I really dislike football, and I really dislike the hype around the Super Bowl, and I dislike it more when the Patriots are involved, because the news stations around here don’t know when they’ve done a story to death. (WCVB, I’m looking at you). To get away from the nonsense, I have my own personal tradition of heading for the Cape to take pictures.
This weekend, I took it a bit further. I hadn’t been out in a while, so I drove into Boston on Saturday for a walk along the Charles. I’ve become very sedentary lately, and am feeling like a fatted veal calf, so I wanted to get some exercise. I decided to walk from the Cambridge Parkway, across the Old Charles River Dam to the North Point Park, over the footbridge across the tracks, under the Zakim Bridge, past the New Charles River Dam, all the way to where USS Constitution is docked in Charlestown. I took the camera with me, and decided to try to take some shots which would work in black and white.
When I got to Cambridge Parkway, which runs along the Charles near the Science Museum, I discovered the river was frozen. It was cold but comfortable, but we’d had some bitterly cold weather a few days before. It was a lot quieter than normal — no sound of water lapping at the edge of the water. Just an eerie silence, punctuated by an occasional dull thunk as the ice stressed and cracked.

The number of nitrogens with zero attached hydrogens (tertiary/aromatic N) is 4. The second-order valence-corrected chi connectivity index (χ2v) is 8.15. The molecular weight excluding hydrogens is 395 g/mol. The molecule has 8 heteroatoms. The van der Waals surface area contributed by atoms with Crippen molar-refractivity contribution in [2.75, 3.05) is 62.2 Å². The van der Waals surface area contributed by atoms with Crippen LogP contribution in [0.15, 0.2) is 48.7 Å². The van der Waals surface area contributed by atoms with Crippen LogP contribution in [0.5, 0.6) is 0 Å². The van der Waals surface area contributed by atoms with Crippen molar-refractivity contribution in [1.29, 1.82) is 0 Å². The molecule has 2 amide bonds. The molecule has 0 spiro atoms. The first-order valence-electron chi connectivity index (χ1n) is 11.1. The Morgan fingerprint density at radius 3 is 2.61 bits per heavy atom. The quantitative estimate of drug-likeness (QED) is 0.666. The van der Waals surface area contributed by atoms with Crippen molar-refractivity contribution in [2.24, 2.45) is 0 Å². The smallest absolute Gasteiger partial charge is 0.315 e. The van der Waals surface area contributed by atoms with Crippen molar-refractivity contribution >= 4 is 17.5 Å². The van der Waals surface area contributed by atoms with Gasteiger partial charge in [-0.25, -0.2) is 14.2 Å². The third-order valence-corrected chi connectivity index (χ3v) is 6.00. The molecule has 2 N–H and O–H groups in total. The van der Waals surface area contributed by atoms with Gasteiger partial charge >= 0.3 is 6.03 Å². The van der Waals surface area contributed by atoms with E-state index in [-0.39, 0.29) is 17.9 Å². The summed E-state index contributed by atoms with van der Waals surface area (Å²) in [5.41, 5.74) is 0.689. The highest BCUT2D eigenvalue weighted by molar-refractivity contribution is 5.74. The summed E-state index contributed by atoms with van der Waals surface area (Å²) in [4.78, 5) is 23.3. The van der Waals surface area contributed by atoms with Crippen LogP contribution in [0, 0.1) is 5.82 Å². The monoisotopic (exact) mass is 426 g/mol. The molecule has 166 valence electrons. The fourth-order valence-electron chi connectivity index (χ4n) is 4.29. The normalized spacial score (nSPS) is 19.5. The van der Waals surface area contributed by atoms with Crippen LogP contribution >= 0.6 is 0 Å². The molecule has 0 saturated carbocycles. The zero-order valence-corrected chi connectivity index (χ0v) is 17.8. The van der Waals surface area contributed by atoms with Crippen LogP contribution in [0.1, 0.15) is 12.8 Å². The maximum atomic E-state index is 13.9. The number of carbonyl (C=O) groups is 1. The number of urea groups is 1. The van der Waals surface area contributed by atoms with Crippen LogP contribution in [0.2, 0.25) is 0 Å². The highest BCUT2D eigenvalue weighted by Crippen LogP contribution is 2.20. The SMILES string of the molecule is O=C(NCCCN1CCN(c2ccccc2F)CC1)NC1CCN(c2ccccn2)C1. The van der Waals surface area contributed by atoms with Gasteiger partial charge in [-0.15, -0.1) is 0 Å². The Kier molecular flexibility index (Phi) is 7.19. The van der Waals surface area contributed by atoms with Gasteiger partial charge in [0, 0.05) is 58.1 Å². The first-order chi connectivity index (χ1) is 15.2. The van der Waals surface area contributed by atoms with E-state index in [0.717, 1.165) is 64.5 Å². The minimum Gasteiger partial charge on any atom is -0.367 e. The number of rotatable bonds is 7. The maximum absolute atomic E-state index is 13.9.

Frozen Cape Cod
The next day, after a late breakfast I headed toward the Cape. I wasn’t sure what I was looking for, just that I wanted some scenery. I hoped I’d see some pack ice, but I wasn’t confident that I’d see any. I wasn’t disappointed.
My first stop was Sesuit Harbor. I’ve never been there before, but harbors are often fertile places for photography. The harbor itself didn’t do much for me, but I drove on past it, and found a beach area by the breakwater. Yes there was ice, yes, there were seagulls, yes, the clouds were starting to break, and yes, I took a fair number of pictures.
From there, I headed to familiar ground. First stop was Rock Harbor, where I found the harbor entirely iced in, with pack ice on the Bay beyond. It was fun playing with the angles and composition.
Next stop was Coast Guard Beach, on the ocean side of the beach. The winter beach is much narrower than the summer beach, and winter storms were already eating into the dunes. I went down from the overlook and walked along the beach a ways; at one point I could see a bit of a break in the dunes by the fork in the road.I have a feeling the road doesn’t have too many years left. As I was leaving the beach, I bumped into a guy who was telling me that the Park Service had carbon dated the cedar stumps the ocean had exposed, and found them to be about a thousand years old.
The last stop was First Encounter Beach on the Bay side, for sunset. By the time I got there, the tide had gone out; there were big chunks of sea ice scattered all over the tidal flats. Because First Encounter faces Cape Cod Bay, to the west, you get a sunset over the water, which is unusual on the East Coast. It was strange to see the sun setting much farther to the left of where it does during the summer; of course, this means it’s setting further to the south.